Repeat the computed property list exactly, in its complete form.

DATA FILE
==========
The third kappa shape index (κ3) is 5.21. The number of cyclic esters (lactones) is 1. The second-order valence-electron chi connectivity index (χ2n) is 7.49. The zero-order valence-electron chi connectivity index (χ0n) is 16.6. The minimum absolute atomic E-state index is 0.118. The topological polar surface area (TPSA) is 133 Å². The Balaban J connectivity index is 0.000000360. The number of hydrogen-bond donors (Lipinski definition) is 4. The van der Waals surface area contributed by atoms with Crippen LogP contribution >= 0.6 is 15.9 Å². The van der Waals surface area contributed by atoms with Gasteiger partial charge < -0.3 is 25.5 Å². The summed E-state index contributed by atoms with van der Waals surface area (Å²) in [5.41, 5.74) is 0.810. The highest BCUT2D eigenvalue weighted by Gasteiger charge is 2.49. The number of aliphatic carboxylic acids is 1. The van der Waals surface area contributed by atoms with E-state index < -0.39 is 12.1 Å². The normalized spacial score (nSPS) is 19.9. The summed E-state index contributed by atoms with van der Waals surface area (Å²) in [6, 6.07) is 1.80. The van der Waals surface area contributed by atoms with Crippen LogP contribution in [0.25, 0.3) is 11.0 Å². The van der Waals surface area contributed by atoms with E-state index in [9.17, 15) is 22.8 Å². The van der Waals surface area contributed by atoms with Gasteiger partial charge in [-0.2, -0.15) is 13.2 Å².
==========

The third kappa shape index (κ3) is 5.21. The number of cyclic esters (lactones) is 1. The second-order valence-electron chi connectivity index (χ2n) is 7.49. The zero-order valence-electron chi connectivity index (χ0n) is 16.6. The minimum absolute atomic E-state index is 0.118. The topological polar surface area (TPSA) is 133 Å². The Balaban J connectivity index is 0.000000360. The number of hydrogen-bond donors (Lipinski definition) is 4. The van der Waals surface area contributed by atoms with Crippen LogP contribution >= 0.6 is 15.9 Å². The van der Waals surface area contributed by atoms with Gasteiger partial charge < -0.3 is 25.5 Å². The summed E-state index contributed by atoms with van der Waals surface area (Å²) in [5.41, 5.74) is 0.810. The highest BCUT2D eigenvalue weighted by Gasteiger charge is 2.49. The number of aliphatic carboxylic acids is 1. The van der Waals surface area contributed by atoms with E-state index < -0.39 is 12.1 Å². The normalized spacial score (nSPS) is 19.9. The summed E-state index contributed by atoms with van der Waals surface area (Å²) in [6, 6.07) is 1.80. The van der Waals surface area contributed by atoms with Crippen LogP contribution in [0.25, 0.3) is 11.0 Å². The van der Waals surface area contributed by atoms with E-state index in [9.17, 15) is 22.8 Å². The van der Waals surface area contributed by atoms with Gasteiger partial charge in [-0.2, -0.15) is 13.2 Å².